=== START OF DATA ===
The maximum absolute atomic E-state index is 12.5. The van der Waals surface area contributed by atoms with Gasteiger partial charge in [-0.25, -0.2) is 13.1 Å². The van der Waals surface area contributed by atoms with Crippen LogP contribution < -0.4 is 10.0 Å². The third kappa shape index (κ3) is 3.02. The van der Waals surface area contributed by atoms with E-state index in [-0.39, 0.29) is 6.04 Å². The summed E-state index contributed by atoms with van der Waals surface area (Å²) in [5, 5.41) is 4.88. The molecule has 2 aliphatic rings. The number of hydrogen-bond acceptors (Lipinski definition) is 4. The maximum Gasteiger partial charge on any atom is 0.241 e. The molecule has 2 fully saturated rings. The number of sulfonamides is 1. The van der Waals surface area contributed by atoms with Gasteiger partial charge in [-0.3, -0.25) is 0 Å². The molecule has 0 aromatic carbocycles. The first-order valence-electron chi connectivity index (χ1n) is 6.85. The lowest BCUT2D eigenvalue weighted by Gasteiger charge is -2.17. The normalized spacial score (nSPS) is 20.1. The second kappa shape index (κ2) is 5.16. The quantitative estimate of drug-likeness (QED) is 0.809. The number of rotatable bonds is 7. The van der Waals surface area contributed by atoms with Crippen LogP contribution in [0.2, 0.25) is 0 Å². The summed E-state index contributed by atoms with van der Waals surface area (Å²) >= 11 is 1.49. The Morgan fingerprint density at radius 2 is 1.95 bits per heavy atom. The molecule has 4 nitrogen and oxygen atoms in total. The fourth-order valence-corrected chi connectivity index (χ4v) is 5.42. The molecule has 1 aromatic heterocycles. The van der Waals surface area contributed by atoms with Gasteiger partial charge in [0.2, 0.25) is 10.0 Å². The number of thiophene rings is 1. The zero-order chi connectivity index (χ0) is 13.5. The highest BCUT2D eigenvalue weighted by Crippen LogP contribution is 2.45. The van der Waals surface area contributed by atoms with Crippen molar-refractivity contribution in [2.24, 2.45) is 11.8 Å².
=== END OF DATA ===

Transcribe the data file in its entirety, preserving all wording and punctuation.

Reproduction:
The maximum absolute atomic E-state index is 12.5. The van der Waals surface area contributed by atoms with Gasteiger partial charge in [-0.25, -0.2) is 13.1 Å². The van der Waals surface area contributed by atoms with Crippen LogP contribution < -0.4 is 10.0 Å². The third kappa shape index (κ3) is 3.02. The van der Waals surface area contributed by atoms with E-state index in [-0.39, 0.29) is 6.04 Å². The summed E-state index contributed by atoms with van der Waals surface area (Å²) in [5, 5.41) is 4.88. The molecule has 2 aliphatic rings. The number of hydrogen-bond acceptors (Lipinski definition) is 4. The maximum Gasteiger partial charge on any atom is 0.241 e. The molecule has 2 fully saturated rings. The number of sulfonamides is 1. The van der Waals surface area contributed by atoms with Gasteiger partial charge in [-0.3, -0.25) is 0 Å². The molecule has 0 aromatic carbocycles. The first-order valence-electron chi connectivity index (χ1n) is 6.85. The lowest BCUT2D eigenvalue weighted by Gasteiger charge is -2.17. The normalized spacial score (nSPS) is 20.1. The second kappa shape index (κ2) is 5.16. The quantitative estimate of drug-likeness (QED) is 0.809. The number of rotatable bonds is 7. The van der Waals surface area contributed by atoms with Crippen LogP contribution in [0.2, 0.25) is 0 Å². The summed E-state index contributed by atoms with van der Waals surface area (Å²) >= 11 is 1.49. The Morgan fingerprint density at radius 2 is 1.95 bits per heavy atom. The molecule has 4 nitrogen and oxygen atoms in total. The fourth-order valence-corrected chi connectivity index (χ4v) is 5.42. The molecule has 1 aromatic heterocycles. The van der Waals surface area contributed by atoms with Gasteiger partial charge in [0.2, 0.25) is 10.0 Å². The number of thiophene rings is 1. The zero-order chi connectivity index (χ0) is 13.5. The highest BCUT2D eigenvalue weighted by Crippen LogP contribution is 2.45. The van der Waals surface area contributed by atoms with Crippen molar-refractivity contribution in [2.24, 2.45) is 11.8 Å².